Well the dirty sluts are at it again. In Uganda women in mini skirts are responsible for traffic accidents. It seems that because men cannot manage to ogle a woman and drive safely, the solution is that women must be forced to cover their bodies by law.
Nsaba Buturo, Uganadas minister of ethics and integrity, is quoted by the BBC as saying, "What's wrong with a miniskirt? You can cause an accident because some of our people are weak mentally. Wearing a miniskirt should be regarded as "indecent", which would be punishable under Ugandan law. These days you hardly know who is a mother from a daughter, they are all naked."
Wow, apparently once you push out a kid you are no longer allowed to be a sexual being, or display your body in any way. Motherhood means a lifetime of chastity and purity, so have all the fun before you get pregnant ladies, afterwards you must live like a nun devoid of agency or desire.
Why is it that women are always expected to suffer because of a "male weakness.?" The suggestion is never that men should modify their behaviour, but that women must constantly adjust ours. A woman going about her daily life is not responsible for the pervert that cannot keep his eyes on the road. To slut shame women for a lack of propriety on the part of males, is just another example of the ways in which men continue to control women's bodies.
On the flip side of cover and be shamed, is the idea that exposure should be rewarded. A Melbourne pub tried to run a "No Undie Sundie" - a promotion "urging women to remove their underwear in return for a $50 drink card", Oz's Daily Telegraph reports. The online ad that featured a Brittany Spears upskirt said, "Free glass of champagne for first 100 ladies flash bra [sic] or undies to bar staff; for free drink hang your undies on the line above the bar for $50 drink card."
This amounts to pimping of womens bodies for profit. Yes the women are rewarded for the display of their genitalia, but how much profit did the bar stand to gain from the male customers who would be attending in the hopes of seeing female flesh? This was hardly a loosing proposition for the pub in question.
No need to panic though because Sue Maclellan, Victoria's liquor licensing director, ordered the cancellation of the festivities claiming, "it was likely to encourage irresponsible drinking". That is the official party line but statements from women groups point to a different reason.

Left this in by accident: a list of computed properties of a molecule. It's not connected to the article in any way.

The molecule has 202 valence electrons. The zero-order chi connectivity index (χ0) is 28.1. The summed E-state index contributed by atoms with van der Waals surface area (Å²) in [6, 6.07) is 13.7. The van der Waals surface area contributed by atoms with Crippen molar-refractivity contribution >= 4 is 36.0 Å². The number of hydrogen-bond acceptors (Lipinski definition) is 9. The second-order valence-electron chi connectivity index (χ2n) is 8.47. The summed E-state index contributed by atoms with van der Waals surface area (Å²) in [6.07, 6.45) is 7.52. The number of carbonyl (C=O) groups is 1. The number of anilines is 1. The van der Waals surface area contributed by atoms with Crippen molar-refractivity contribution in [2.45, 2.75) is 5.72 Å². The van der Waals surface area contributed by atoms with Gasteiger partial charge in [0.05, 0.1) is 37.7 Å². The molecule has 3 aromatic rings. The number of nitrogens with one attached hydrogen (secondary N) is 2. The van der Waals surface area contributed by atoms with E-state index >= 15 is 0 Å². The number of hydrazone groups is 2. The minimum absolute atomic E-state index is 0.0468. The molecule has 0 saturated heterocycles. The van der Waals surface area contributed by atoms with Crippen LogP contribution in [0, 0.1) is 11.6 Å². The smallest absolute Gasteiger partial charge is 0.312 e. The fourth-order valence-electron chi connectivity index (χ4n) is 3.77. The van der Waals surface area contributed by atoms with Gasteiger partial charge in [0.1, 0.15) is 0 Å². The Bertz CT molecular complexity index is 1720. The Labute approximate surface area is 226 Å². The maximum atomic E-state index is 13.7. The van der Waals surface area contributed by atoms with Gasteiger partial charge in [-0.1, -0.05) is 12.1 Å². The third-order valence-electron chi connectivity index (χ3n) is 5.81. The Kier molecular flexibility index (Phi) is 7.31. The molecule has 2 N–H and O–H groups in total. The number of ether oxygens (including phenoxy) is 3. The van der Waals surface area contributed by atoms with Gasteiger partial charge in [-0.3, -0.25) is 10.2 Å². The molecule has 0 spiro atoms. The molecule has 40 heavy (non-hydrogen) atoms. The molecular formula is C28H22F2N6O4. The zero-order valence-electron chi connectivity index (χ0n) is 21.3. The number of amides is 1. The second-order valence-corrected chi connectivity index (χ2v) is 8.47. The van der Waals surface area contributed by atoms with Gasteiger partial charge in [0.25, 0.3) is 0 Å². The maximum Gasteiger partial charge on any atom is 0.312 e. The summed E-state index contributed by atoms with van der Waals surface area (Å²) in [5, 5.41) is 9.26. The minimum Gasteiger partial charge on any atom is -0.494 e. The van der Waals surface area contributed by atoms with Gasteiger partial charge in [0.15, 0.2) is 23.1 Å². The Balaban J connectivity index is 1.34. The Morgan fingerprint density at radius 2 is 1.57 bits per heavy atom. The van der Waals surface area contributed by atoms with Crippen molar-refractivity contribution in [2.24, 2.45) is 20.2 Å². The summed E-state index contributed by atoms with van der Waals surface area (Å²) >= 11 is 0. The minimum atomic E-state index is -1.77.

Carolyn Worth of Melbourne Centre Against Sexual Assault was more forthright, slamming the event as "stupid and dangerous". She said: "It sends a very bad message, and it is one made very explicit. It's almost an invitation to sexual assault."
Port Phillip mayor Janet Cribbes weighed in by saying she'd "consider referring the organisers to the Advertising Standards Bureau".
She explained: "The ad is bordering on being pornographic. It fuels the fire for irresponsible drinking, irresponsible behaviour and puts young women at risk and makes them more vulnerable to sexual assault.
I didn't know that drinking made me more vulnerable to sexual attack. For 30 something years now I have believed that having a little thing called a vagina made me vulnerable to rape. A woman does not need to be drunk to become the victim of sexual assault, she simply needs to be in the vicinity of a man that is determined to be violent.
Why is it irresponsible for a woman to decide to remove her bra or panties? Even standing completely naked before a man does not give him the right to have access to her body; therefore the idea that somehow nudity is irresponsible cannot stand up to scrutiny. The other aspect of this issue is power. Rape is not a sexual act, it is an expression of power over women. Even if a man is sexually excited from viewing naked bodies, unless he has a desire to harm nudity will not lead to assault. The arguments made to stop this event removes agency from women and creates men as wild savages. Though we may not agree with the choice to disrobe, it is still the right of the individual to disrobe. When we place moral standards on behaviour they are usually targeted at women and ultimately this reduces female agency.
Even when we think we are acting in support of women we need to place our actions within a wider discourse to consider the implications. If the goal is to reduce rape, we need to consider the reason for rape within our actions. Demanding that women cover up to deal with acts of male violence or inappropriate staring as in the case of Uganda, gives the state power over womens bodies. This is a dangerous pandoras box because if the state can legislate a minor thing like what can be worn in what spaces, they will be tempted to issue more decrees that limit our behaviour solely based in essentialist gender constructions. If we are ever to be free of biology, we need to demand that those responsible for the violence, ( read: the men) be held accountable. We are no more responsible for male behaviour, than we are for the sun rising and setting each day.